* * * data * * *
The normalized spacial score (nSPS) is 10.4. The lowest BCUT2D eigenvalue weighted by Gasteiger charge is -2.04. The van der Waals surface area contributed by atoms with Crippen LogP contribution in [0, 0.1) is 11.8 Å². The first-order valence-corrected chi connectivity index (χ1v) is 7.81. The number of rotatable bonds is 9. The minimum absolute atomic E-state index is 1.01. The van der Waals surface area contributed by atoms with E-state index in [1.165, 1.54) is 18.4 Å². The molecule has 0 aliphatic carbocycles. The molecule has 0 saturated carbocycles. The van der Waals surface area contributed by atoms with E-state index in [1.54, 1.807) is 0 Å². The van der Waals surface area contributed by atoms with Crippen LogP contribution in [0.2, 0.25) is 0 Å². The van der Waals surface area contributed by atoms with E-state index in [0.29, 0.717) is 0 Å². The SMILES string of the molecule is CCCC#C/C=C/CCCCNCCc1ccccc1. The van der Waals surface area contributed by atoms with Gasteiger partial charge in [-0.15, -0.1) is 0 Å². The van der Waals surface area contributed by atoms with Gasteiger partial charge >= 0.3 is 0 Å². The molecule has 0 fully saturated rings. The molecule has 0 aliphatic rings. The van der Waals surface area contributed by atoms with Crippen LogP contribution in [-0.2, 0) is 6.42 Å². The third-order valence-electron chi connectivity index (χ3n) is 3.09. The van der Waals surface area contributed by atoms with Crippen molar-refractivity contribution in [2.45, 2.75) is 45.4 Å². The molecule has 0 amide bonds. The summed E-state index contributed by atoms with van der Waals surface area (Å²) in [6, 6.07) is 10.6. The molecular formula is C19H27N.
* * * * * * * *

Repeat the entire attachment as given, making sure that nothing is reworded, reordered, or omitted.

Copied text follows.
The normalized spacial score (nSPS) is 10.4. The lowest BCUT2D eigenvalue weighted by Gasteiger charge is -2.04. The van der Waals surface area contributed by atoms with Crippen LogP contribution in [0, 0.1) is 11.8 Å². The first-order valence-corrected chi connectivity index (χ1v) is 7.81. The number of rotatable bonds is 9. The minimum absolute atomic E-state index is 1.01. The van der Waals surface area contributed by atoms with E-state index in [1.165, 1.54) is 18.4 Å². The molecule has 0 aliphatic carbocycles. The molecule has 0 saturated carbocycles. The van der Waals surface area contributed by atoms with E-state index in [1.54, 1.807) is 0 Å². The van der Waals surface area contributed by atoms with Crippen LogP contribution in [0.2, 0.25) is 0 Å². The van der Waals surface area contributed by atoms with E-state index in [0.29, 0.717) is 0 Å². The SMILES string of the molecule is CCCC#C/C=C/CCCCNCCc1ccccc1. The van der Waals surface area contributed by atoms with Gasteiger partial charge in [-0.15, -0.1) is 0 Å². The van der Waals surface area contributed by atoms with Gasteiger partial charge >= 0.3 is 0 Å². The molecule has 0 fully saturated rings. The molecule has 0 aliphatic rings. The van der Waals surface area contributed by atoms with Crippen LogP contribution in [-0.2, 0) is 6.42 Å². The third-order valence-electron chi connectivity index (χ3n) is 3.09. The van der Waals surface area contributed by atoms with Crippen molar-refractivity contribution in [2.45, 2.75) is 45.4 Å². The molecule has 0 amide bonds. The summed E-state index contributed by atoms with van der Waals surface area (Å²) in [6, 6.07) is 10.6. The molecular formula is C19H27N.